Should some of the world’s endangered places be off-limits to tourists?

Should some of the world’s endangered places be off-limits to tourists?

Habitat loss, overtourism, and the consequences of climate change have put more and more travel destinations at peril, even as the pandemic’s forced shutdowns gave once tourist-trampled places a breather.

This prompted us to ask our newsletter subscribers and Facebook followers the question: “Should there be places on Earth that are closed off to visitation? Should the wilderness be restricted in some way?”

Responses swamped our inbox, with most making arguments for limiting tourism. “The last few decades have taught us so much about what happens to wild places when people trample them,” wrote Margaret Cervarich, pointing to the trash pileup at Everest base camp.

“Many pristine and protected areas should be off-limits to humans completely, in my opinion. And a carefully evaluated few should be allowed for scientific studies,” wrote Charlisa Cato. Several, including Alper Takci, felt the limitations need to go further: “We should seal the whole planet off to humans.”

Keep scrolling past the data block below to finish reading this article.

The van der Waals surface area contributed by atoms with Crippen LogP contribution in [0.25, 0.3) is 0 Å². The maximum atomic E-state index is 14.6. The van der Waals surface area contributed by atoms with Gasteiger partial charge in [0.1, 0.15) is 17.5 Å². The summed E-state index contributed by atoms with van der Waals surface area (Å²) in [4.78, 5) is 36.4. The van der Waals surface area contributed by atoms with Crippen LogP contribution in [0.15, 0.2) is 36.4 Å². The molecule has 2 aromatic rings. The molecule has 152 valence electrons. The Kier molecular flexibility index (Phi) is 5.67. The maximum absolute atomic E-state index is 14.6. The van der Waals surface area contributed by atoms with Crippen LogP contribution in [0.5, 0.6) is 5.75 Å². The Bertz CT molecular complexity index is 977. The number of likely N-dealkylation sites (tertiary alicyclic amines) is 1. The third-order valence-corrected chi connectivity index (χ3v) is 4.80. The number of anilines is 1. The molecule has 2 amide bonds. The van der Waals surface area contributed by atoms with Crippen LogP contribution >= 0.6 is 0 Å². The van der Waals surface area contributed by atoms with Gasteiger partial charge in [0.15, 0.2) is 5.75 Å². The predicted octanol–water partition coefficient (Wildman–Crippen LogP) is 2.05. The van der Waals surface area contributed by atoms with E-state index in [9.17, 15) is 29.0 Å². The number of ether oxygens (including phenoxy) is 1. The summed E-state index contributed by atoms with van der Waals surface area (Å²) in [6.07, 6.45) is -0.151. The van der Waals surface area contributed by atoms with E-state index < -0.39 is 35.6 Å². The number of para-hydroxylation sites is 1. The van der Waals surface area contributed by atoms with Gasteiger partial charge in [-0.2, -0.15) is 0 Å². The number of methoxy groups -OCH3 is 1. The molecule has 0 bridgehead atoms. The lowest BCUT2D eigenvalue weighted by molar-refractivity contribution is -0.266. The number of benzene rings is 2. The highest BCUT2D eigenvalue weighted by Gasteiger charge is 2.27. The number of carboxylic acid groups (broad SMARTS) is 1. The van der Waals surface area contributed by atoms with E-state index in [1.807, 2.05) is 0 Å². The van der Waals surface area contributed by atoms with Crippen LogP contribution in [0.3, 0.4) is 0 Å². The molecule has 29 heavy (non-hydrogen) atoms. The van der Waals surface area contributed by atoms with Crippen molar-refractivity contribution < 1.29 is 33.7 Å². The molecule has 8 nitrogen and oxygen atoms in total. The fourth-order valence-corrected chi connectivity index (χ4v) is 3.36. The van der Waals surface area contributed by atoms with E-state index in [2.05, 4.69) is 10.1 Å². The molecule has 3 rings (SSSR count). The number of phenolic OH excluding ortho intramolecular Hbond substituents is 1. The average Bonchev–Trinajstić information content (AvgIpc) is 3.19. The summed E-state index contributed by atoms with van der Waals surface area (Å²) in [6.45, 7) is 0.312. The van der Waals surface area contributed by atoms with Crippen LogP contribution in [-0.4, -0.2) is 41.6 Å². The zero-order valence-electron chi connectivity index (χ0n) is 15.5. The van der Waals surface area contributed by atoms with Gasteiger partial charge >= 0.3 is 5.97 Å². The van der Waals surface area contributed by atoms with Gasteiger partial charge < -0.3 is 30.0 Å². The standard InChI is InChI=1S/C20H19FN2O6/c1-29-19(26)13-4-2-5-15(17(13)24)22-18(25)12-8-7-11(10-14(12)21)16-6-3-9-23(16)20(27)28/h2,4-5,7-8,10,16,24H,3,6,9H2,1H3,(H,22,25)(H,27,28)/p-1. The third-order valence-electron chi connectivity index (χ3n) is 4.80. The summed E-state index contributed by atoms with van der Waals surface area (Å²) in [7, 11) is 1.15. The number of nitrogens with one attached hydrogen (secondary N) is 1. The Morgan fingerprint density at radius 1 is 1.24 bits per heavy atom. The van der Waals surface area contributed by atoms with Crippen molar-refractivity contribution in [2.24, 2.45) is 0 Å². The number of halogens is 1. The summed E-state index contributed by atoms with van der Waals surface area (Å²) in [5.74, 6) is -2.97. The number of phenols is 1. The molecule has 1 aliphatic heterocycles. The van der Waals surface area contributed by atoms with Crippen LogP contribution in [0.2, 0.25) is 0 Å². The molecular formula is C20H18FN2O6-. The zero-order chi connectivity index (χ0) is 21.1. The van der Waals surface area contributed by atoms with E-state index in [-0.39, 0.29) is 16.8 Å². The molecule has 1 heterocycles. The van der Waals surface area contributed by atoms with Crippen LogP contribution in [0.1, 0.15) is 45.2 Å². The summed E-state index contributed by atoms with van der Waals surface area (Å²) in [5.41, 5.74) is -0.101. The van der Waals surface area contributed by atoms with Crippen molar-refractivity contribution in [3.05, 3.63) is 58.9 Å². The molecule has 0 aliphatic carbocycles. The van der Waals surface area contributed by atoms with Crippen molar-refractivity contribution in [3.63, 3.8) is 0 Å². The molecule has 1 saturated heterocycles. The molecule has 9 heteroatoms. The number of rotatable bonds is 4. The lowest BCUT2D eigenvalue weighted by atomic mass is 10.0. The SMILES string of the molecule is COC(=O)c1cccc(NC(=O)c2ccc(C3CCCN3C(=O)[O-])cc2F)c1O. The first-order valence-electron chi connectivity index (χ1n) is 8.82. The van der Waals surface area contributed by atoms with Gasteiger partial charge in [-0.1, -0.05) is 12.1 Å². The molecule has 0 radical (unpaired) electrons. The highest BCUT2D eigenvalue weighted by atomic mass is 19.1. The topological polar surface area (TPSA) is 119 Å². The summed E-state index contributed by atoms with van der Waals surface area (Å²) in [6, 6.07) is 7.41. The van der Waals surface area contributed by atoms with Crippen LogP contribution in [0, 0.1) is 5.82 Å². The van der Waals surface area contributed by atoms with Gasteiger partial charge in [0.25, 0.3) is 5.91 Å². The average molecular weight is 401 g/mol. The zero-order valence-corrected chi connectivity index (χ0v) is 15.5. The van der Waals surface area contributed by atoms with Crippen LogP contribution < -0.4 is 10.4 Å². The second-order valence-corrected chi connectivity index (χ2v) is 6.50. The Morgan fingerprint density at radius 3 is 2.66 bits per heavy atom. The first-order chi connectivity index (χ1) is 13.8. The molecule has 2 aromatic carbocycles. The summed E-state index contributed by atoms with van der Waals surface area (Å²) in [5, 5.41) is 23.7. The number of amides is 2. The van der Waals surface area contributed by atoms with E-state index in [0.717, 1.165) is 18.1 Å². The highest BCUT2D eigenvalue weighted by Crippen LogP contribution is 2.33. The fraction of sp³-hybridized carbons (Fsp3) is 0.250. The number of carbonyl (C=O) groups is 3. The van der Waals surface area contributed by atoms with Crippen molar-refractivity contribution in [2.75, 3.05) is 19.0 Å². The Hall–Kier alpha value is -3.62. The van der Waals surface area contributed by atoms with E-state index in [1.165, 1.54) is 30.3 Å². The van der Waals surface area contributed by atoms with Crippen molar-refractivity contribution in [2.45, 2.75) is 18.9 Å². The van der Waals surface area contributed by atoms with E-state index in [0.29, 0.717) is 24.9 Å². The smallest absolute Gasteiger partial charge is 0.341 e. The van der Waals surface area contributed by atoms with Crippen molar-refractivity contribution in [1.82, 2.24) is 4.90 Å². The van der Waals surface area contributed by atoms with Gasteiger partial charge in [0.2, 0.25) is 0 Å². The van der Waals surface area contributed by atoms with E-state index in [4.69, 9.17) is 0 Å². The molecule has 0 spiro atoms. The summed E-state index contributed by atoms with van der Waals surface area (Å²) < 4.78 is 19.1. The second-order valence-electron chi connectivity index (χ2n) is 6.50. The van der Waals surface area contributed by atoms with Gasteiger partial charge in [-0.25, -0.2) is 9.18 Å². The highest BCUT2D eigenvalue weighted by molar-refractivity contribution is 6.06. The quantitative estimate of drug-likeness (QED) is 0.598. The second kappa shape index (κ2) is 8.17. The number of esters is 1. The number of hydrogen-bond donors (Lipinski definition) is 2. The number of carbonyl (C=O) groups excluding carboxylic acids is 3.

Indeed, some places have closed to travelers temporarily, including Iceland’s Fjaðrárgljúfur Canyon—made viral in a Justin Bieber video. Maya Bay, in Thailand’s Phi Phi archipelago, was overrun and its coral destroyed following the 2000 movie The Beach with Leonardo di Caprio. The beach, which has been closed since 2018, may soon reopen under stricter conditions. Other destinations have banned specific activities: In Hawaii, a new law goes into effect on October 28 prohibiting swimming with spinner dolphins.

We put the same question to the experts. Most agreed that locking places away from people is not the answer. “I am opposed to the idea that you would, at face value, ban tourism to fragile places,” says Jeremy Sampson, of the UK-based Travel Foundation, a nonprofit working to improve the tourism industry. “The fact is that certain kinds of tourism can help protect natural resources or preserve heritage.”

This is an excerpt from an article by Norie Quintos, originally published by National Geographic

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